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2023-12-19T16:21:02Z ago

I like your conversation with Scott Ford. I also have a small software co (just me) servicing legacy codebases, and am feeling the pinch from big low-code/no-code/big SaaS solutions. I agree that from a business perspective, they make alot of sense. Maintaining (and staffing for) legacy is becoming more and more risky for them.

I’ve finally concluded that for myself, fighting the trend towards SaaS is trying to sandbag the tide. I am even encouraging and helping clients to make the transition. However, I really do not enjoy working with these platforms (like BigCommerce and Shopify). Going from having full view and control of the stack, to having very limited control of a “black box” is a little like trying to develop sites with one of those claw machines at the arcade.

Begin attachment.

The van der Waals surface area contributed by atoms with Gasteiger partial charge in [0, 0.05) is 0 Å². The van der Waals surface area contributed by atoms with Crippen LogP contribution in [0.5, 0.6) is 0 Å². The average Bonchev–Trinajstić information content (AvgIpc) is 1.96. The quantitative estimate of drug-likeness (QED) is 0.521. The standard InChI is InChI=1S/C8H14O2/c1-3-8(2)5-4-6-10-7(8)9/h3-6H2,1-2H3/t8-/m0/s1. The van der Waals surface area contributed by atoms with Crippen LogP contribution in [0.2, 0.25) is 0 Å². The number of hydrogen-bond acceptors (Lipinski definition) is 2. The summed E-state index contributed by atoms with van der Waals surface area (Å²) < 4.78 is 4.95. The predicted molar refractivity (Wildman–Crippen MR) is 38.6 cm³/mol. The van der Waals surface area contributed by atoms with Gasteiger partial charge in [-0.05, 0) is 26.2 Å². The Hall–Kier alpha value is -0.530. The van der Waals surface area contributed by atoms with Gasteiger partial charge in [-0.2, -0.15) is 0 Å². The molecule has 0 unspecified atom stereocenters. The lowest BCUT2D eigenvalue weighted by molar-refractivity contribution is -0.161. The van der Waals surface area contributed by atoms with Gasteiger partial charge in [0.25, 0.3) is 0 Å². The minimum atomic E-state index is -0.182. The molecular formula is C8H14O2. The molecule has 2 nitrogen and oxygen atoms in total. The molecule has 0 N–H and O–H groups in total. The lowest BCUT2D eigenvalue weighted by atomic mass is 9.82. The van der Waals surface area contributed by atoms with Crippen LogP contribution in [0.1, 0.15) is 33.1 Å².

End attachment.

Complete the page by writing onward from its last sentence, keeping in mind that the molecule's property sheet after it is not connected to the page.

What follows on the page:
Scott had a particularly interesting outlook on no-code/low-code platforms…that businesses will hit the ceiling of what they can do. I feel that as well. While these giant SaaS apps have many features and plugins (some good, some NOT good) for many different use cases, every business will have its own business requirements which are not adequately addressed by anything you can drag and drop into your site. In those circumstances, the hacks and workarounds that need to be developed are monstrous, and create so much “technical debt” and complexity. Already, I have to build so much middleware to “bolt on” features, the mental model is WAY more complex than the monolithic architecture they migrated from.

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